On January 10, 2012, Agustin Zanoli was 18 years old and spent his summer vacation in Carilo, a seaside resort on the Argentine coast. During a quad race in sand dunes the Cordoba resident, now 24, lost the use of his arms and legs. At the end of 2015, he met Daniel Sequeiros, an engineer in aeronautics and micro-electronics, who specializes in designing drones.
He began to work on a technological challenge, thinking up ways to allow a person with quadriplegia to fly a drone. The resulting system means that Mr Zanoli can pilot a quadcopter, complete with an on board camera, which can reach a speed of 93 miles (150 kilometres) per hour.
Speaking about the experience, he told AFP: ‘Driving a racing drone gives me the same adrenaline as the quad bike or the bike. Operating a drone, much like playing a video game, requires a high degree of hand-eye coordination. Talk about biting off more than you can chew! Giant octopus…
So when Mr Siqueiros was told that Agustín could only move his head, he believed it would be and impossible task. But he finally found the solution in the form of a virtual reality helmet hooked up to a tension trigger that is placed inside Mr Zanoli’s mouth.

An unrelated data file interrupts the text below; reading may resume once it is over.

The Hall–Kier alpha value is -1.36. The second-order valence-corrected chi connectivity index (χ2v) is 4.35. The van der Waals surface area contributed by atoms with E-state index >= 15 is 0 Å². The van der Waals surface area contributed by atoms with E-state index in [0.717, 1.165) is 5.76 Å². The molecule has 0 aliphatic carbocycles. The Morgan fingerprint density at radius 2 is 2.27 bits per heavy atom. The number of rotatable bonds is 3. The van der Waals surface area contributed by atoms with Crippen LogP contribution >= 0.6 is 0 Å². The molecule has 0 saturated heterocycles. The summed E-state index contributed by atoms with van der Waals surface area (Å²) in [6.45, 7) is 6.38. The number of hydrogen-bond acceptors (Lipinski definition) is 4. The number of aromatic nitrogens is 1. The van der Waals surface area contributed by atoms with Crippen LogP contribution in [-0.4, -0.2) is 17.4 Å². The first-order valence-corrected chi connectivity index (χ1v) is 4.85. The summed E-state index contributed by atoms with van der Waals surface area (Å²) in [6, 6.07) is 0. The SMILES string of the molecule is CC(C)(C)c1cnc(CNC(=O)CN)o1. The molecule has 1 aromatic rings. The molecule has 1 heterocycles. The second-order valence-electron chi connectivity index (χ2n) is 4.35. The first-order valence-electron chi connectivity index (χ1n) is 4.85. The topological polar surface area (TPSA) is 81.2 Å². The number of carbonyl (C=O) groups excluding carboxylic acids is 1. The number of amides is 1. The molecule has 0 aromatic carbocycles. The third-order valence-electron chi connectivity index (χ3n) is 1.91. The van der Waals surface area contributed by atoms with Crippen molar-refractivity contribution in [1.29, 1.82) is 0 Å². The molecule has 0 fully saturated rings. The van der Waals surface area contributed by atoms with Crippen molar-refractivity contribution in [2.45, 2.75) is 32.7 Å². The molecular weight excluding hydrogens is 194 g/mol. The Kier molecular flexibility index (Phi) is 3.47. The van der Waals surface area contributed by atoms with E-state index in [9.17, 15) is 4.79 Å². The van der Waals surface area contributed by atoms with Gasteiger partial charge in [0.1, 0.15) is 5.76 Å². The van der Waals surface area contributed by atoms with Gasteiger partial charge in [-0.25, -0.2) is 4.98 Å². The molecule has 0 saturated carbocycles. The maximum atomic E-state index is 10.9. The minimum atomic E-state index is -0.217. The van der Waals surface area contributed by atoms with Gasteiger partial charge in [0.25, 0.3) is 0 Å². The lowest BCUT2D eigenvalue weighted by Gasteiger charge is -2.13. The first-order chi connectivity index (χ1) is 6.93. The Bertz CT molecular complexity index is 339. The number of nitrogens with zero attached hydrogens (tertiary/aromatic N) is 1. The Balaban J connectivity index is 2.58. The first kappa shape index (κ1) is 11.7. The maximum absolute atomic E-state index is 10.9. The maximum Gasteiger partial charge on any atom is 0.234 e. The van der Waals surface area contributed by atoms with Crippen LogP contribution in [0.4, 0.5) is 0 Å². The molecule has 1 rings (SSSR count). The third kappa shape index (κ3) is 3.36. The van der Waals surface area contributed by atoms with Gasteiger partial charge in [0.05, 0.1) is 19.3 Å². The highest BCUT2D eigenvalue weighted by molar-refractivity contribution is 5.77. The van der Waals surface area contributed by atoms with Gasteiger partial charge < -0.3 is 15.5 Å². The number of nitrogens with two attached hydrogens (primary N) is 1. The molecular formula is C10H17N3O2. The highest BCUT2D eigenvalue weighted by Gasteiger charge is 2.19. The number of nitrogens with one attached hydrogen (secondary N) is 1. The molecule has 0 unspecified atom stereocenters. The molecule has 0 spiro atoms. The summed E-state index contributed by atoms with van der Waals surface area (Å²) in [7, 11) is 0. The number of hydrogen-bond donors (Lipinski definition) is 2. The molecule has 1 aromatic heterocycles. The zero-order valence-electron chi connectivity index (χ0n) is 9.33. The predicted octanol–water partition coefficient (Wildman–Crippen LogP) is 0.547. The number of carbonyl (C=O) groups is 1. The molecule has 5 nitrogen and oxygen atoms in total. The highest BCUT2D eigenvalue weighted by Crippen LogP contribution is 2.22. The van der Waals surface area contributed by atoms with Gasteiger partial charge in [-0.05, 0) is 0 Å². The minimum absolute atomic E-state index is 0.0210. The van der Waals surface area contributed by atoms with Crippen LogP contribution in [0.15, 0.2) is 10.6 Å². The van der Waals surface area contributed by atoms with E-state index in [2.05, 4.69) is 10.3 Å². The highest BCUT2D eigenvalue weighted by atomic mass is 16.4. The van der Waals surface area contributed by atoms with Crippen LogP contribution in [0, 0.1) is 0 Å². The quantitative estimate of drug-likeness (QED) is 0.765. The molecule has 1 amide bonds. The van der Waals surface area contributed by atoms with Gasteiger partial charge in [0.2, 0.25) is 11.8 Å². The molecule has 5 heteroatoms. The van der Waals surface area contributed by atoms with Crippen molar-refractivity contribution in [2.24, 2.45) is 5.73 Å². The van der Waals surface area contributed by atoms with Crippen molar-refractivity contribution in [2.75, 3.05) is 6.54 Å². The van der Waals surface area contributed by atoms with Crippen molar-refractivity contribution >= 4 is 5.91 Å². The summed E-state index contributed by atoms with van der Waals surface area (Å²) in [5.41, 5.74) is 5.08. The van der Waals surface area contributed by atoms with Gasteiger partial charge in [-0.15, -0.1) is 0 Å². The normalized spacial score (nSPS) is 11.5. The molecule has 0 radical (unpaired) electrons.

With the help of an electronics specialist and some engineering ingenuity Mr Zanoli learned to master flying racing drones. VR glasses allow him to view the camera feed from the drone directly. The speed of the drone is altered by by biting down the speed increases and relaxing your grip makes the drone slow down, like a foot being placed on the accelerator pedal of a car. The VR glasses allow the wearer to view the camera feed from the drone directly. Its direction of travel is controlled by tilting the head
Speaking about his invention, he said: ‘It’s fantastic to be able to put this technology at your disposal so that he can fly and feel this feeling of control and adrenaline without any risk.
Five years later on from his accident, Mr Zanoli is not hoping for a miracle, instead adapting to his situation. Aeronautical engineer Daniel Sequeiros worked on a volunteer basis, admiring Mr Zanoli’s determination and the fact that he never complains about his handicap.
Mr Sequeiros does not intend to patent his device, as he hopes that the technology will be duplicated elsewhere in the world, so that other people who are paralyzed can share the experience